Princess Europa of Phoenicia woke up early one morning, took her basket and went to the meadows near the seashore, to pick flowers with her friends.
It was springtime and the meadows were adorned with various types of pretty blossoms. Meanwhile, high up in Olympus Zeus decided to gaze down upon the mortals of the earth.
In doing so he caught a glimpse of Princess Europa and her companions collecting flowers in the meadows.
All the maidens were fair of beauty however; Europa was even more beautiful than the others. Taken by her great beauty he looked even more closely at her.
Aphrodite came by and saw Zeus looking intently at Europa so being her mischievous self, she decided to tell her son Cupid to shoot one of her arrows of love at Zeus's heart with his bow.
Zeus being distracted by the spectacle below didn't pay attention to Aphrodite and Cupid quietly plotting in the corner.
Though Cupid was afraid of Zeus, he loved his mother too dearly to disobey her.
He hesitated at first however, his mother kept on whispering in his ear, compelling him to shoot Zeus that he finally gave in.
When the arrow of love, struck Zeus's heart, he fell deeply in love with Europa.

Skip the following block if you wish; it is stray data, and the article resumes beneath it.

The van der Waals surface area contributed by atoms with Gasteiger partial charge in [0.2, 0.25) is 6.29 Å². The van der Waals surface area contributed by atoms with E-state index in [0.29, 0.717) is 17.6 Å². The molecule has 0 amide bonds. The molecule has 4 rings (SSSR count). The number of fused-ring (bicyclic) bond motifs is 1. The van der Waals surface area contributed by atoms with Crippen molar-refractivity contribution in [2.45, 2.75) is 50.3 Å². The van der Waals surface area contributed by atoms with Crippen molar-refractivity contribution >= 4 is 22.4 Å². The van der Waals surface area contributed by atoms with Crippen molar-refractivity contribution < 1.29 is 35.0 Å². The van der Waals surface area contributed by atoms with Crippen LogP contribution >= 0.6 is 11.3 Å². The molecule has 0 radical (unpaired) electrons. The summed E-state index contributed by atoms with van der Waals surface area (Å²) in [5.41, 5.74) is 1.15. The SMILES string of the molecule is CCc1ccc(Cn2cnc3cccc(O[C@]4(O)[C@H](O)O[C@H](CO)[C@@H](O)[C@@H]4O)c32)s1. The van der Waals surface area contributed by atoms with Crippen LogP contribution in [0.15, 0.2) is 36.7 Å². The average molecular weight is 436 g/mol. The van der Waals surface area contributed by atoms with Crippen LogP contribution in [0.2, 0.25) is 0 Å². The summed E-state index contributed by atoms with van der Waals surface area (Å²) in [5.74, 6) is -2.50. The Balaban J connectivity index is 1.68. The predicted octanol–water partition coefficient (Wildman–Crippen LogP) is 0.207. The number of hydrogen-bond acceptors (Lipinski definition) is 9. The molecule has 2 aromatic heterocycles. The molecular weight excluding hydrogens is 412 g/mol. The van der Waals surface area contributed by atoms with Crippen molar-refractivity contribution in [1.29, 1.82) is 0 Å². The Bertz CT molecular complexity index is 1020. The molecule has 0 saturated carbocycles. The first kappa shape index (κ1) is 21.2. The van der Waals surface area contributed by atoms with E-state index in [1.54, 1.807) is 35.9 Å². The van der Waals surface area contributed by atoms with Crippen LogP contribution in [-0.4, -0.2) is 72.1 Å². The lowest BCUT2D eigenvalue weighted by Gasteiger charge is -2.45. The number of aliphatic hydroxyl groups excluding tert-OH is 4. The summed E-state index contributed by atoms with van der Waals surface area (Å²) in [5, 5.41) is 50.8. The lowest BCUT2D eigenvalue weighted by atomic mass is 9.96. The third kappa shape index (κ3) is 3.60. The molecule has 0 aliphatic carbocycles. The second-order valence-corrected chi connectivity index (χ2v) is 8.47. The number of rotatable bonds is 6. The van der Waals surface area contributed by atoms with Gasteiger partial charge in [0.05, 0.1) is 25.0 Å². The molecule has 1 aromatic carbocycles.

Craving to win her love and in fear of being caught by his wife Hera, he turned himself into a strong, handsome bull with long golden horns and shiny white fur.
He then blended in a herd of cattle owned by Europa's father, king Ageron and told his son Hermes to pretend to be the cattle driver and drive the cattle on the seashore near the busy maidens.
While Europa was picking flowers and putting them into her basket she heard someone driving a herd of cattle on the seashore.
Out of curiosity, she stopped to look at the sight and the handsome bull with golden horns among the cattle herd grabbed her attention.
She called out to the cattle driver to stop and as he and the cattle came to a halt she carried her basket of flowers and ran with her friends down to the seashore to get a closer look at
the magnificent bull. The bull looked so gentle that the girls were not frightened to go near it and touch it. They put a crown of flowers on its head and caressed it.